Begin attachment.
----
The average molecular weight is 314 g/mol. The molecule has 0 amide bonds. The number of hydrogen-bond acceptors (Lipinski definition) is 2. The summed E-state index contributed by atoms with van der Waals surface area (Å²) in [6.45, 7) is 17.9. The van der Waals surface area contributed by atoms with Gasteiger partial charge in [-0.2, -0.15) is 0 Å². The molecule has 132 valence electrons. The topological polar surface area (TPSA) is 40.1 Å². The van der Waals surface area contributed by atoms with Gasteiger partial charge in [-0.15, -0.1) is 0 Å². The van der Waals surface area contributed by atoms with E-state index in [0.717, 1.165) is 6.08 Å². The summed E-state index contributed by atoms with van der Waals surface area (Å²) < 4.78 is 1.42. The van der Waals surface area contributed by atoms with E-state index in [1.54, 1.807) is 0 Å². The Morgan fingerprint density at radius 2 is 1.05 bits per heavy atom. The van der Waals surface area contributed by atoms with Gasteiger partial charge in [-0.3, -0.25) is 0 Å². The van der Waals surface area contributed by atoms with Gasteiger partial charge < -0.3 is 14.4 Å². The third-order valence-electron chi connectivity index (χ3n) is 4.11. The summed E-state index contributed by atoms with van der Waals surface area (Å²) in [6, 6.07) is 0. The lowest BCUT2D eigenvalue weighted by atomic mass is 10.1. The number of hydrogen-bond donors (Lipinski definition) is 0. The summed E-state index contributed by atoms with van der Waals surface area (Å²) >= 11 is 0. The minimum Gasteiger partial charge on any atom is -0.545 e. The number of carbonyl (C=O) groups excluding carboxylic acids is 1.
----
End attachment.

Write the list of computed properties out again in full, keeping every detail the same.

The average molecular weight is 314 g/mol. The molecule has 0 amide bonds. The number of hydrogen-bond acceptors (Lipinski definition) is 2. The summed E-state index contributed by atoms with van der Waals surface area (Å²) in [6.45, 7) is 17.9. The van der Waals surface area contributed by atoms with Gasteiger partial charge in [-0.2, -0.15) is 0 Å². The molecule has 132 valence electrons. The topological polar surface area (TPSA) is 40.1 Å². The van der Waals surface area contributed by atoms with Gasteiger partial charge in [-0.15, -0.1) is 0 Å². The van der Waals surface area contributed by atoms with E-state index in [0.717, 1.165) is 6.08 Å². The summed E-state index contributed by atoms with van der Waals surface area (Å²) < 4.78 is 1.42. The van der Waals surface area contributed by atoms with E-state index in [1.54, 1.807) is 0 Å². The Morgan fingerprint density at radius 2 is 1.05 bits per heavy atom. The van der Waals surface area contributed by atoms with Gasteiger partial charge in [-0.3, -0.25) is 0 Å². The van der Waals surface area contributed by atoms with Gasteiger partial charge < -0.3 is 14.4 Å². The third-order valence-electron chi connectivity index (χ3n) is 4.11. The summed E-state index contributed by atoms with van der Waals surface area (Å²) in [6, 6.07) is 0. The lowest BCUT2D eigenvalue weighted by atomic mass is 10.1. The number of hydrogen-bond donors (Lipinski definition) is 0. The summed E-state index contributed by atoms with van der Waals surface area (Å²) >= 11 is 0. The minimum Gasteiger partial charge on any atom is -0.545 e. The number of carbonyl (C=O) groups excluding carboxylic acids is 1.